Answer ... In line with Article 101 of the Treaty on the Functioning of the European Union (TFEU), Article 9 of the Competition Act sets forth a general prohibition against “agreements between undertakings, concerted practices and decisions by associations of undertakings which have as their object or effect the prevention, distortion or restriction of competition in the domestic market, in whole or in part, and to a considerable extent”.
In addition, Article 75 on the rules applicable to immunity applications loosely defines ‘cartels’ as practices between two or more competitors prohibited by Article 9 of the Competition Act and, if applicable, Article 101 TFEU.
Answer ... Articles 9 and 75 of the Competition Act set out a non-exhaustive list of specific cartel offences, including the following:
- the fixing or coordination of purchase or sale prices or other trading conditions;
- the limiting or controlling of production, markets, technological development or investment;
- the imposition of production or sales quotas;
- the application of dissimilar conditions to equivalent transactions with other trading parties;
- market sharing, including concerted activities in auctions and public tenders; and
- restrictions on imports or exports.
In addition to this list, any other anti-competitive actions against competitors that restrict competition are also prohibited.
There are no sector-specific offences, as the Competition Act applies equally across all economic sectors.
Answer ... Cartels are considered administrative offences – that is, misdemeanours – and are therefore quasi-criminal offences. They are punishable with fines and other ancillary sanctions; no criminal sanctions are available.
In addition, parties to a cartel will be liable under the applicable civil legislation – that is, Law 23/2018, which transposed the EU Private Enforcement Directive.
Answer ... Yes. Pursuant to Article 2(2) of the Competition Act, any prohibited practices that take place within the Portuguese territory and/or that have or are liable to have an effect in the Portuguese territory are subject to the Competition Act, regardless of whether the companies involved are domestic or foreign, or whether they have a presence in Portugal.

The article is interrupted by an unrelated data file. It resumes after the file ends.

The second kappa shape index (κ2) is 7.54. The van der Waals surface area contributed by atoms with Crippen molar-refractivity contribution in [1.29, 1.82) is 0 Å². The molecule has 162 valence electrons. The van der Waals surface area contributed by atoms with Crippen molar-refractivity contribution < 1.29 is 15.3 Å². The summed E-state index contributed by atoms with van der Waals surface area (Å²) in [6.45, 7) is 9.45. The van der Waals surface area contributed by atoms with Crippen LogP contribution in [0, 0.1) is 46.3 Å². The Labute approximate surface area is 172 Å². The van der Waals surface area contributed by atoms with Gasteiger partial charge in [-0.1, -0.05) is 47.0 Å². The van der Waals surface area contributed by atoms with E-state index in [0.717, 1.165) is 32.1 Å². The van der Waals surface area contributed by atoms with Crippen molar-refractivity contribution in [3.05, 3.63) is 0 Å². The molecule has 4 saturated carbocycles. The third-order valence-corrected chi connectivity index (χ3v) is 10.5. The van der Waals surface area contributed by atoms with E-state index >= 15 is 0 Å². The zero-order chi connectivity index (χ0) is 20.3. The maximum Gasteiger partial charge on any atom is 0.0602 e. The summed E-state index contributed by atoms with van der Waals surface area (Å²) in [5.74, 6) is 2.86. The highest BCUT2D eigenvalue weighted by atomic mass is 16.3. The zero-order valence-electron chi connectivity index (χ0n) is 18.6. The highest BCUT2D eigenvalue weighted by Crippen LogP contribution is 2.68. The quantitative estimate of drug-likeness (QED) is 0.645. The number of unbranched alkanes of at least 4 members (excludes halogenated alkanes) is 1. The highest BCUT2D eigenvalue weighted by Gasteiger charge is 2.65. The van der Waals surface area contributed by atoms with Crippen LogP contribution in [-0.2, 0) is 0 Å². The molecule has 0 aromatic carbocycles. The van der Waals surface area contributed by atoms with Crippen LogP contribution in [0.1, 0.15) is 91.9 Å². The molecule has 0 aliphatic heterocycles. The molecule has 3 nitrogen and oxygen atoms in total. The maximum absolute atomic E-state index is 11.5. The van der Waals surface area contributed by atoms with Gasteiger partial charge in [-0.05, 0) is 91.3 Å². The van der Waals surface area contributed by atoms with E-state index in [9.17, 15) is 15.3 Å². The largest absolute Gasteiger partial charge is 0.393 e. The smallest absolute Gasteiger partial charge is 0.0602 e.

Answer ... Yes. As mentioned in question 2.5, according to the effects doctrine, the Portuguese Competition Authority (PCA) has jurisdiction to prosecute any competition law infringements that have an effect in the Portuguese territory, regardless of whether the infringement was actually carried out in Portugal (eg, an infringing business practice that is carried out in a third country, but has an effect in the Portuguese territory, will fall under the scope of the Competition Act).
In addition, the European Commission and the PCA or the national courts (under the principles of comity) are competent to enforce Article 101 TFEU in relation to issues of trade between member states.
Answer ... Pursuant to Article 74(1)(b) of the Competition Act, the statute of limitations to prosecute cartel offences is five years, starting from the end of the infringement (although the limitation period for continued infringements begins to run only once the infringement has ended).
If the PCA imposes a sanction following a cartel investigation, the limitation period for enforcement thereof is also five years, starting from the date of adoption of the decision.
These limitation periods are subject to suspensions (eg, for judicial review) for a maximum period of three years; and to interruptions (eg, where the PCA acts during the course of an investigation), which resets the clock. However, the PCA’s procedure may be extended only to a maximum period of seven and a half years, and may be suspended only for a maximum period of three years, resulting in a total maximum delay of 10 and a half years.